Have you ever wondered why people use sports or other analogies to describe business relationships? Statements such as “getting on the same team” (because we all need to “wear the same uniform”) are commonly heard from managers discussing performance issues with their reports. Baseball analogies such as “keeping your eye on the ball” (and being careful not to drop it!) are often used by Sales and Marketing teams, while they must “swing for the fences” to achieve their goals.
Similarly, in business consulting circles, other analogies proliferate. Phrases like “getting the right people on the bus,” having “stretch” goals, and determining whether a new product or service fits within a company’s “wheel house” are often used. The reason analogies are so abundant is because they are effective in helping us understand complex ideas by juxtaposing them with more familiar (and simpler) ones.
Analogies are effective at selling brands because:
1. They use something familiar and relevant for your audience to understand what you are selling;
2. They highlight similarities while downplaying differences;
3. They tell a story about the product or service (and hopefully a consistent one!); and
4. They form emotional connections with the target market or audience.
According to John Pollack in his book Shortcut: How Analogies Reveal Connections, Spark Innovation and Sell Our Greatest Ideas, “It is only by making analogies that we connect ideas from one realm to another in a way that is relevant and useful…” Furthermore, “Persuasive analogies…are easy to grasp, and they communicate their main idea in a way that is sympathetic to their audience, intellectually and emotionally.”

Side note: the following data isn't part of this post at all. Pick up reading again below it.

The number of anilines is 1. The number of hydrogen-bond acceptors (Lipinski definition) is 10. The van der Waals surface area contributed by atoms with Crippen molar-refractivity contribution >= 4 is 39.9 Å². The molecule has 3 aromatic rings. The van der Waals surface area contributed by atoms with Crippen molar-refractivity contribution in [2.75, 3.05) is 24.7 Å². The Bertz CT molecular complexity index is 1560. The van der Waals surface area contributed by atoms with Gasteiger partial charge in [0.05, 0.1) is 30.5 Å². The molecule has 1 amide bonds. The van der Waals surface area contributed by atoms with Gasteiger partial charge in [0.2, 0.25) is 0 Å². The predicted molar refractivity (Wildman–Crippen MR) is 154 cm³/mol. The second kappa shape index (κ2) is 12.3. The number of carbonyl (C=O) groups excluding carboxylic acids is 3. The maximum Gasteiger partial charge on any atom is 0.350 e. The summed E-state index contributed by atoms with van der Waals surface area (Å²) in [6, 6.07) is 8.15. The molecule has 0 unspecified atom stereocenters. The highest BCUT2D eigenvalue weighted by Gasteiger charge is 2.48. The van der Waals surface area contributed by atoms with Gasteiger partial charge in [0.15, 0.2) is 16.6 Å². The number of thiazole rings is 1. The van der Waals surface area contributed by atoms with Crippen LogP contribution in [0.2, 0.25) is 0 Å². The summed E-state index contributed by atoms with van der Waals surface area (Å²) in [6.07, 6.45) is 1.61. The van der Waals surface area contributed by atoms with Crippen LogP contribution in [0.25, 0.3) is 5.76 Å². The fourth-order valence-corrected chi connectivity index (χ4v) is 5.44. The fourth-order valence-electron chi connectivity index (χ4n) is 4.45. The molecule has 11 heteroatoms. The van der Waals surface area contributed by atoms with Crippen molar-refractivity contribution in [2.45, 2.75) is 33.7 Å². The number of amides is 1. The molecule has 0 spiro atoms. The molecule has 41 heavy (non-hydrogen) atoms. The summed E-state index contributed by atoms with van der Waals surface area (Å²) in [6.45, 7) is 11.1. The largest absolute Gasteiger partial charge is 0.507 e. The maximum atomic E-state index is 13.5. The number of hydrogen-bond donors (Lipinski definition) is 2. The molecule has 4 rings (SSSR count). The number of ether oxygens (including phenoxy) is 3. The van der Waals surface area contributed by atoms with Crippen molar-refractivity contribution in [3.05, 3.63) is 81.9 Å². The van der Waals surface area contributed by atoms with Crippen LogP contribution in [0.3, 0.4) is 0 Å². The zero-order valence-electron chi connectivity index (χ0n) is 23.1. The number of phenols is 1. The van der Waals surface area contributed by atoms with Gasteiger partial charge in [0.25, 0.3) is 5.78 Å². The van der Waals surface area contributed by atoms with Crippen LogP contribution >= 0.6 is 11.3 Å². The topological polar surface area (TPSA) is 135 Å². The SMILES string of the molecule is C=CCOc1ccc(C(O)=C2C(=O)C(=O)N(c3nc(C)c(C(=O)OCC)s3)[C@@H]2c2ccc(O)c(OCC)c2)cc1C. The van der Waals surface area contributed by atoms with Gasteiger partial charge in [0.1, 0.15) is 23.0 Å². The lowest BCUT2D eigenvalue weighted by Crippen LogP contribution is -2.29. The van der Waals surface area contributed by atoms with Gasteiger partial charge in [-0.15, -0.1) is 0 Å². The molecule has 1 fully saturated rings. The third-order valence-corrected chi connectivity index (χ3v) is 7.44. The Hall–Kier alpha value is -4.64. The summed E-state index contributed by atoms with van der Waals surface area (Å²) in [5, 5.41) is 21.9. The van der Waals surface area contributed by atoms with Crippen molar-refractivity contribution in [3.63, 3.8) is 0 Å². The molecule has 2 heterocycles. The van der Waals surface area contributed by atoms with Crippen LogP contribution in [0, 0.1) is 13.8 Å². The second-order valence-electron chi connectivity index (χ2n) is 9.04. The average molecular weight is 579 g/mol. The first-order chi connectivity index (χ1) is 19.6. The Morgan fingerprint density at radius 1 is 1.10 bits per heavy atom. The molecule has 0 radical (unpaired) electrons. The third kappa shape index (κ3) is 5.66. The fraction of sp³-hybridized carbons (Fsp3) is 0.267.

Relevance is crucial for creating effective analogies that communicate your brand message, or help differentiate your product or service. It is OK to use a sports analogy; however, make sure it is the right sport—you wouldn’t want to reference a Cricket Match in the United States, or else all you would hear from the audience would be just that—crickets (not only a bad pun, but an analogy for “silence” as well!).
Developing an effective analogy to sell your brand is not as hard as you may think. The Latin word for thinking is “cogitate,” which literally translated means “to mix together.” Taking two unique or unlikely ideas or words and combining them together often yield unexpected results, and are a breeding ground for good analogies. Use the following brainstorming techniques to help you get started:
- Free Association thinking. Write down any word or idea that comes to mind when thinking about your brand, including emotions, colors, perceptions, adjectives or phrases; anything and everything is appropriate. After editing this list, create an idea tree using these words or ideas.
- Create an idea tree. Write down the name of your product, service, or brand within a circle. Branching off of this, use ideas or words generated from the Free Association exercise (see above) and write them down in circles with lines connecting them to the brand. From each of these words, write down, circle, and connect any more words and ideas that are related, and so on. Repeat this process for each word or idea until they become so specific or are no longer relative.
- Use a dictionary and thesaurus. Word definitions can be very descriptive about the nature of an object or idea. In addition to helping understand terminology used, the dictionary can be used to suggest visual symbols and metaphors that are analogous to the brand. You may use words generated through free association thinking or the idea tree. After defining key words that describe the brand, use a thesaurus to find related words or synonyms.
By: Ryan Hembree, Principal | Brand and Creative Strategy